• Ensure you have ‘Right to Inspect’ clauses in your contracts with vendors and third parties that are producing software for you
  • Have your testers include basic security testing in their standard testing practices
  • Do deployment reviews and hardening exercises for your systems
  • Have an emergency response process in place and keep it updated

If you want some good information on doing this, email me and check out this link:
http://www.microsoft.com/sdl

Rule #2: Implement a centralized input validation system (CIVS) in your organization.

These CIVS systems are designed to perform common input validation on commonly accepted input values. Let’s face it, as much as we’d all like to believe that we are the only ones doing things like, registering users, or recording data from visitors it’s actually all the same thing.

When you receive data it will very likely be an integer, decimal, phone number, date, URI, email address, post code, or string. The values and formats of the first 7 of those are very predictable. The string’s are a bit harder to deal with but they can all be validated against known good values. Always remember to check for the three F’s; Form, Fit and Function.

  • Form: Is the data the right type of data that you expect? If you are expecting a quantity, is the data an integer? Always cast data to a strong type as soon as possible to help determine this.
  • Fit: Is the data the right length/size? Will the data fit in the buffer you allocated (including any trailing nulls if applicable). If you are expecting and Int32, or a Short, make sure you didn’t get an Int64 value. Did you get a positive integer for a quantity rather than a negative integer?
  • Function: Can the data you received be used for the purpose it was intended? If you receive a date, is the date value in the right range? If you received an integer to be used as an index, is it in the right range? If you received an int as a value for an Enum, does it match a legitimate Enum value?

In a vast majority of the cases, string data being sent to an application will be 0-9, a-z, A-Z. In some cases such as names or currencies you may want to allow –, $, % and ‘. You will almost never need , <> {} or [] unless you have a special use case such as http://www.regexlib.com in which case see Rule #3.

You want to build this as a centralized library so that all of the applications in your organization can use it. This means if you have to fix your phone number validator, everyone gets the fix. By the same token, you have to inspect and scrutinize the crap out of these CIVS to ensure that they are not prone to errors and vulnerabilities because everyone will be relying on it. But, applying heavy scrutiny to a centralized library is far better than having to apply that same scrutiny to every single input value of every single application.  You can be fairly confident that as long as they are using the CIVS, that they are doing the right thing.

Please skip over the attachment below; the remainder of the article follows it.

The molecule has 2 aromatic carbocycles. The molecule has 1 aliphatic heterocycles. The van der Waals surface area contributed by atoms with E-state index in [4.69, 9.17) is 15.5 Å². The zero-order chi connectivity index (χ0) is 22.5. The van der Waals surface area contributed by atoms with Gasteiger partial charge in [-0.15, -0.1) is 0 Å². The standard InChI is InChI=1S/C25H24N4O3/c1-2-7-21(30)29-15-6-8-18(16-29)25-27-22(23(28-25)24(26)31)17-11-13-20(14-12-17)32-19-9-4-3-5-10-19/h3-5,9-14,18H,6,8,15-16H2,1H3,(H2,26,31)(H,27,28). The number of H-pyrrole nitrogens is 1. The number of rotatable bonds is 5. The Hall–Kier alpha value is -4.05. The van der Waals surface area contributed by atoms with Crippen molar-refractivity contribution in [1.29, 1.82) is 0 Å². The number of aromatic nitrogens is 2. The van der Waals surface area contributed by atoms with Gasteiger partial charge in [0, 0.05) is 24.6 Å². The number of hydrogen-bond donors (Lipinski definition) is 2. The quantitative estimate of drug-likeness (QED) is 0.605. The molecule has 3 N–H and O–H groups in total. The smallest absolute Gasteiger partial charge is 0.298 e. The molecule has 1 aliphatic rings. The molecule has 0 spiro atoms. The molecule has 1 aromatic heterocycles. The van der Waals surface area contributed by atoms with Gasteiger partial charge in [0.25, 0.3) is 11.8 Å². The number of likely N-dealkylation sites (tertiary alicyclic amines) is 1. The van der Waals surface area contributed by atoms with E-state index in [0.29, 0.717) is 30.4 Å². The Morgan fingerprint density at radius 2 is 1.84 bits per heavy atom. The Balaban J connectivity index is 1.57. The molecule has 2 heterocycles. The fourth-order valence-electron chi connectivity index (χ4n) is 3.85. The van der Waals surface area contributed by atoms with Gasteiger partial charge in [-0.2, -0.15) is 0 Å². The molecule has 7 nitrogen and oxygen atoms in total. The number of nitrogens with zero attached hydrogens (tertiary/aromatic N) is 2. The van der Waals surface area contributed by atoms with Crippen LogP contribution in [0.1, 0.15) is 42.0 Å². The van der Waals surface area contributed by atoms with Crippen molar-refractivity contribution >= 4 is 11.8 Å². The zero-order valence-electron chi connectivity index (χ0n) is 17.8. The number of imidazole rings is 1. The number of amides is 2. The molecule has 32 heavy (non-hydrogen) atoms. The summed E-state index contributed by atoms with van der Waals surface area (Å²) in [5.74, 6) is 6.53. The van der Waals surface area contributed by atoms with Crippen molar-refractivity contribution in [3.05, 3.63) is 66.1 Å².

Fortunately implementing a CIVS is easy if you start with the Enterprise Library Validation Application Block which is a free download from Microsoft that you can use in all of your applications.

Rule #3: Implement input/output encoding for all externally supplied values.

Due to the prevalence of cross site scripting vulnerabilities, you need to encode any values that came from an outside source that you may display back to the browser. (even embedded browsers in thick client applications). The encoding essentially takes potentially dangerous characters like < or > and converts them into their HTML, HTTP, or URL equivalents.

For example, if you were to HTTP encode <script>alert(‘XSS Bug’)</script> it would look like: &lt;script&gt;alert('XSS Bug')&lt;/script&gt;  A lot of this functionality is build into the .NET system. For example, the code to do the above looks like:

Server.HtmlEncode("<script>alert('XSS Bug')</script>");

However it is important to know that the Server.HTMLEncode only encodes about 4 of the nasty characters you might encounter. It’s better to use a more ‘industrial strength’ library like the Anti Cross Site Scripting library. Another free download from Microsoft. This library does a lot more encoding and will do HTTP and URI encoding based on a white list. The above encoding would look like this in AntiXSS

using Microsoft.Security.Application;
AntiXss.HtmlEncode("<script>alert('XSS Bug')</script>");

You can also run a neat test system that a friend of mine developed to test your application for XSS vulnerabilities in its outputs. It is aptly named XSS Attack Tool.

Rule #4: Abandon Dynamic SQL

There is no reason you should be using dynamic SQL in your applications anymore. If your database does not support parameterized stored procedures in one form or another, get a new database.

Dynamic SQL is when developers try to build a SQL query in code then submit it to the DB to be executed as a string rather than calling a stored procedures and feeding it the values. It usually looks something like this: